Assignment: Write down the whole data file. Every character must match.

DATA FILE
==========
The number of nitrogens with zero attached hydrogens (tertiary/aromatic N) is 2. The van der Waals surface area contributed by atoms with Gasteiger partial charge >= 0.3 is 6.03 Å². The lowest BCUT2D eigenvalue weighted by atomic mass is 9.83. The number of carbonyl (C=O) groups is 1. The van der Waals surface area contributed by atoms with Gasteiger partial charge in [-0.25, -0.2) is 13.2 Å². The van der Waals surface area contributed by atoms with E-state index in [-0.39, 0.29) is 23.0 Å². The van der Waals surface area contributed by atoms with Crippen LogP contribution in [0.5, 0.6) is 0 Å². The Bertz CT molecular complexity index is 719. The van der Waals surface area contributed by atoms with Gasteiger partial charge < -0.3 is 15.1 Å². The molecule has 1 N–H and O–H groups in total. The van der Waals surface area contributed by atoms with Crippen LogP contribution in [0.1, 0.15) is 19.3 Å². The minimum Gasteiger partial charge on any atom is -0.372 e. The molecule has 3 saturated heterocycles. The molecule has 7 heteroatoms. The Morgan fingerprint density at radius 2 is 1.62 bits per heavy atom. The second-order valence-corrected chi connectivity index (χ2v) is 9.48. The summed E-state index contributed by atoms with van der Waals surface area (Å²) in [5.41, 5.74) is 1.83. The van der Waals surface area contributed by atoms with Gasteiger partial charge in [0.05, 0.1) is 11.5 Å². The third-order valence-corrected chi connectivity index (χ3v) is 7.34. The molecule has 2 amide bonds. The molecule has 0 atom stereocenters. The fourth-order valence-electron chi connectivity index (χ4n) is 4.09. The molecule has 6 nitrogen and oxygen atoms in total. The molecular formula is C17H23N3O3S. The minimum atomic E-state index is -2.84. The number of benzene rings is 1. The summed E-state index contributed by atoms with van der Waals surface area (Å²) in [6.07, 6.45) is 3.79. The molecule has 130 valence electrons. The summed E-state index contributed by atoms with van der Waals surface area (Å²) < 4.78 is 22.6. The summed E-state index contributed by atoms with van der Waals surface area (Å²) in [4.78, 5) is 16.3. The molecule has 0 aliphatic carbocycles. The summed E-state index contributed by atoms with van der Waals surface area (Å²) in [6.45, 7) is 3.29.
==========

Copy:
The number of nitrogens with zero attached hydrogens (tertiary/aromatic N) is 2. The van der Waals surface area contributed by atoms with Gasteiger partial charge >= 0.3 is 6.03 Å². The lowest BCUT2D eigenvalue weighted by atomic mass is 9.83. The number of carbonyl (C=O) groups is 1. The van der Waals surface area contributed by atoms with Gasteiger partial charge in [-0.25, -0.2) is 13.2 Å². The van der Waals surface area contributed by atoms with E-state index in [-0.39, 0.29) is 23.0 Å². The van der Waals surface area contributed by atoms with Crippen LogP contribution in [0.5, 0.6) is 0 Å². The Bertz CT molecular complexity index is 719. The van der Waals surface area contributed by atoms with Gasteiger partial charge < -0.3 is 15.1 Å². The molecule has 1 N–H and O–H groups in total. The van der Waals surface area contributed by atoms with Crippen LogP contribution in [0.1, 0.15) is 19.3 Å². The minimum Gasteiger partial charge on any atom is -0.372 e. The molecule has 3 saturated heterocycles. The molecule has 7 heteroatoms. The Morgan fingerprint density at radius 2 is 1.62 bits per heavy atom. The second-order valence-corrected chi connectivity index (χ2v) is 9.48. The summed E-state index contributed by atoms with van der Waals surface area (Å²) in [5.41, 5.74) is 1.83. The van der Waals surface area contributed by atoms with Gasteiger partial charge in [0.05, 0.1) is 11.5 Å². The third-order valence-corrected chi connectivity index (χ3v) is 7.34. The molecule has 2 amide bonds. The molecule has 0 atom stereocenters. The fourth-order valence-electron chi connectivity index (χ4n) is 4.09. The molecule has 6 nitrogen and oxygen atoms in total. The molecular formula is C17H23N3O3S. The minimum atomic E-state index is -2.84. The number of benzene rings is 1. The summed E-state index contributed by atoms with van der Waals surface area (Å²) in [6.07, 6.45) is 3.79. The molecule has 130 valence electrons. The summed E-state index contributed by atoms with van der Waals surface area (Å²) < 4.78 is 22.6. The summed E-state index contributed by atoms with van der Waals surface area (Å²) in [4.78, 5) is 16.3. The molecule has 0 aliphatic carbocycles. The summed E-state index contributed by atoms with van der Waals surface area (Å²) in [6.45, 7) is 3.29.